Maybe it reminds me a little of Doctor Strangelove (1964).

The story is about a truly terrible young English poet who appears in Hollywood to make a …

Lights Out (2016)


I liked this film, not least for the lighting contrasts. I think that mysterious writing under black light is possibly a bit cliched at this point, but I still like it in horror movies. It does strange things to shadows, and this is a film where shadows matter.

The story revolves around a young adult living away from her mentally ill mother and her still-dependent younger brother. She must return to her home and the trauma there when the dark thing in the family home begins interfering with her brother's ability to function at school.

I wanted the dark thing to be a metaphor, like The Babadook (2014). I think dark things are meaningful. But the backstory was character-based rather than allegorical. Characters are this film's strong point. The boyfriend was not a tool, and not stupid. The female protagonist was in control, decisive and flawed. I think that all the humans were more or less sympathetic. I *spoiler immediately ahead*…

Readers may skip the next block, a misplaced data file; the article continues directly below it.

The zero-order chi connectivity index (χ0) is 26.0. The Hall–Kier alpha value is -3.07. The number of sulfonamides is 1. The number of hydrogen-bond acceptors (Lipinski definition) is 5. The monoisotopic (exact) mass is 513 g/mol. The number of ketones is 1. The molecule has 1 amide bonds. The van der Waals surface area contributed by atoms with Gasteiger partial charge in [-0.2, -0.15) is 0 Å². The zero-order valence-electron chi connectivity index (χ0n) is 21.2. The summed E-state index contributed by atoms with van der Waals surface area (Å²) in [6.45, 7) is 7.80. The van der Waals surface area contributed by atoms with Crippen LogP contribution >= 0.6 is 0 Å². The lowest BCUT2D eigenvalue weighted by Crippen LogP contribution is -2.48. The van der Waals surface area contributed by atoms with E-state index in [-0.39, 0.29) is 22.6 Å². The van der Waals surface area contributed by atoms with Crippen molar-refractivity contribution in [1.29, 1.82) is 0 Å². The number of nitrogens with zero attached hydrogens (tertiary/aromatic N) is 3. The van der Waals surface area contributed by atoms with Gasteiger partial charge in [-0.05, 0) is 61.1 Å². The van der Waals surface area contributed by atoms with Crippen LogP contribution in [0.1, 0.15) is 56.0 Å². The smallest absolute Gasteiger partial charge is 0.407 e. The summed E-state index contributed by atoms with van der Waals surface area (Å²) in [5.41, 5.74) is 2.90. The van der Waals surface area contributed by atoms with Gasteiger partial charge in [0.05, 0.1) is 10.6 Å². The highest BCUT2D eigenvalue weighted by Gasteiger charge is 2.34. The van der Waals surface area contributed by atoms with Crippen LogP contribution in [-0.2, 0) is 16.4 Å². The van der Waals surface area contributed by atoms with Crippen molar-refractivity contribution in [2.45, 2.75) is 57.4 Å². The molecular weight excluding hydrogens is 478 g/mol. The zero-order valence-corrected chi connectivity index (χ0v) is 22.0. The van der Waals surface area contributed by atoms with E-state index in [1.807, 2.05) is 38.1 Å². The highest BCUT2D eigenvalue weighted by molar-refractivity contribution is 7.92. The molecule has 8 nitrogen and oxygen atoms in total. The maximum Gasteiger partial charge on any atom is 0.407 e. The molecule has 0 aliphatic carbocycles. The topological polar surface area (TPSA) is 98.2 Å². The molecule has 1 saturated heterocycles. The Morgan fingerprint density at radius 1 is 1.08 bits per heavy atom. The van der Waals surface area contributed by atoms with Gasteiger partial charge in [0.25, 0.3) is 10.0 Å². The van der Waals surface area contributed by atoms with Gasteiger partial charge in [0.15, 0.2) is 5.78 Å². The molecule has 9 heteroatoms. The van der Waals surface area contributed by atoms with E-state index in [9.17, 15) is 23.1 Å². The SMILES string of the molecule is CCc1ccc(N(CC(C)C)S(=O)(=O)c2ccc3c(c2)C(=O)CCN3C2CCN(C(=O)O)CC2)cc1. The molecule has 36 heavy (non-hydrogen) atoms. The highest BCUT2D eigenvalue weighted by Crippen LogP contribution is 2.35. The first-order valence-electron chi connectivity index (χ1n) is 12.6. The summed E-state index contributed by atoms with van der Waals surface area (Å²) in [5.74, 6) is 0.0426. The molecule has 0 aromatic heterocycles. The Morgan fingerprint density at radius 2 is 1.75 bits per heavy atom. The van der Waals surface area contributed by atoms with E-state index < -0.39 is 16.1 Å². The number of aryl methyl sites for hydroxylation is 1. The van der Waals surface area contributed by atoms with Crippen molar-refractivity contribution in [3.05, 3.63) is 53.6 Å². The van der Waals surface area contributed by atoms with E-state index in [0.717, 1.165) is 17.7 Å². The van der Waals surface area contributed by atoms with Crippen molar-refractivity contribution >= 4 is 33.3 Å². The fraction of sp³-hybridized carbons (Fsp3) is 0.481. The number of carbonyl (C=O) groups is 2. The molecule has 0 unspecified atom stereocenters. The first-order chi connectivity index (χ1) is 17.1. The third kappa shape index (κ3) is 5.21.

America's Most Haunted (2013)

This horror/comedy about a fraudulent [aren't they all?] and unsuspecting ghost hunting team that is hired to expel a "real" ghost is in fact, one of the [intentionally] funniest haunted house films I have ever seen. I watched and rewatched it - totally unconcerned that easy answers were complicated by light-hearted carelessness rather than deliberate obfuscation that most horror films rely on as a stamp of their dedicated post-modernity in a subgenre that remains stubbornly twentieth-century.